Team Member: Leonard Mukosi

Leonard Mukosi, BSS, LLB, LLM 

Pronouns: He/Him

Positions(s):

Indigenous Data Sovereignty Doctoral Scholar, Native Nations Institute  

SJD Candidate, James E Rogers College of Law (Indigenous Peoples Law and Policy)  University of Arizona

Email me: lmukosi@arizona.edu

Leonard Mukosi is a Law doctoral candidate (SJ.D) in the Indigenous Peoples Law and Policy Program at the University of Arizona, James E Roger College of Law. Leo’s current research advocates for the recognition of Indigenous Peoples data sovereignty as an international human right, and explores ways in which this right can be operationalized at the domestic level in countries with Indigenous populations. His work with the American Civil Liberties of Montana, Center for World Indigenous Studies further draws on principles of Indigenous data sovereignty.

Leo’s scholarship has also focused on the intersection between countries’ attitudes and responses to addiction and international human rights law.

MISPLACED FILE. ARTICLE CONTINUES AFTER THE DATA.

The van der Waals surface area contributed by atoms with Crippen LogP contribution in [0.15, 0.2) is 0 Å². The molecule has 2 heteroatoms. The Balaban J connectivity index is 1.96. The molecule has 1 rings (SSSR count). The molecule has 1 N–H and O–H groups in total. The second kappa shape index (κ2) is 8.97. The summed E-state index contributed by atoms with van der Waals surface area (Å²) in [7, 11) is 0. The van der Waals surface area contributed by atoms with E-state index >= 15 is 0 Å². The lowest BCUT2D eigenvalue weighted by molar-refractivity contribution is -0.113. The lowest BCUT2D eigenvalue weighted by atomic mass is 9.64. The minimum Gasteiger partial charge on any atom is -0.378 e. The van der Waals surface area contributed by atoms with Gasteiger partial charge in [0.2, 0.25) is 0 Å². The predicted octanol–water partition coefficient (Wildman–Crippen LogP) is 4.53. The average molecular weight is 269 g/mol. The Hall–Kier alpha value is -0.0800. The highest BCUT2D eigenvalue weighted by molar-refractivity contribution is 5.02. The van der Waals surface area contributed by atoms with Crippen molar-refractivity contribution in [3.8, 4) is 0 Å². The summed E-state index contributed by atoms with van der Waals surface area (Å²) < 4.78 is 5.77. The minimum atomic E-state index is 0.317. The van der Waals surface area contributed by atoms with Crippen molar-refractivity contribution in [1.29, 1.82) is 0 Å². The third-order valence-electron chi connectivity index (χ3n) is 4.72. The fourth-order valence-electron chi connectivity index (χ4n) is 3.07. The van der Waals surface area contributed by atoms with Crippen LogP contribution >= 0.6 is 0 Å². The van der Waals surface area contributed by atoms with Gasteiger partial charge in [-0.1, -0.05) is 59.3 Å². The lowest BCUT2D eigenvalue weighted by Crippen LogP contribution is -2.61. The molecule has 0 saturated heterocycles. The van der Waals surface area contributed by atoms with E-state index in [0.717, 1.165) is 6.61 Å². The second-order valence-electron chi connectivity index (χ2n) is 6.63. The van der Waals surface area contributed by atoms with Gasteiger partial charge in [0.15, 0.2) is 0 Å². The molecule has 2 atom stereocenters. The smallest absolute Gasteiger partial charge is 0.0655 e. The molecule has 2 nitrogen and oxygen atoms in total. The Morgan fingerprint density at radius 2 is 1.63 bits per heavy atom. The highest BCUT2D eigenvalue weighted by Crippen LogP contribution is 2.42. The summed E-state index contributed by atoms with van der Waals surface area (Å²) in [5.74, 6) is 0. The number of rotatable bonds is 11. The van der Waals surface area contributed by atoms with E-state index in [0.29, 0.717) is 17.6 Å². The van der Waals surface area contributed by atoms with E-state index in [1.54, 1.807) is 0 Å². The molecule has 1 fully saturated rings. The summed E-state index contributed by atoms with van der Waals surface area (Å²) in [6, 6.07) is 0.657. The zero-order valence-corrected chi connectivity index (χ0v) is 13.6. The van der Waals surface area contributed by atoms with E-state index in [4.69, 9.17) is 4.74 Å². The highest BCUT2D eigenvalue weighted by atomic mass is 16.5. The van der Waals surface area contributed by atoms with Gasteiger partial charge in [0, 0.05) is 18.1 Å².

Publications
Leonard Mukosi
, Dakota Access Pipeline a Case of Cultural Genocide? Through an Indigenous Data Sovereignty Lens. in Green Crimes and International Law by Regina Paulose (Venon Press, ed., 2021).

Leonard Mukosi Opioid Epidemic Provides an Unexpected Benefit? International Law Inspires a shift from punitive to Curative Responses to addiction. Notre Dame Journal of International and Comparative Law https://ndjicl.org/online/2019/opioid-epidemic-provides-an-unexpected-benefit

Mukosi, L (2020) Odawa Cultural Practices to Treat Substance Addictions: A Tour of the Healing to Wellness Court. Fourth World Journal. Vol. 19, N2. pp.41-49.

Mukosi, L. Re-Conceptualizing the International Human Right to Health: An Analysis of the Trends in Developing and Developed Countries’ Responses to Substance Use Disorders, 22 San Diego Int’l L.J. 41

Mukosi, L. Indigenous Peoples Data Sovereignty A synopsis of What Has Been Said thus Far. International Review of Human Rights Law-India Sixth Issue

On the unceded traditional homelands of the Tohono O’odham Nation and the lands of the Pascua Yaqui Tribe

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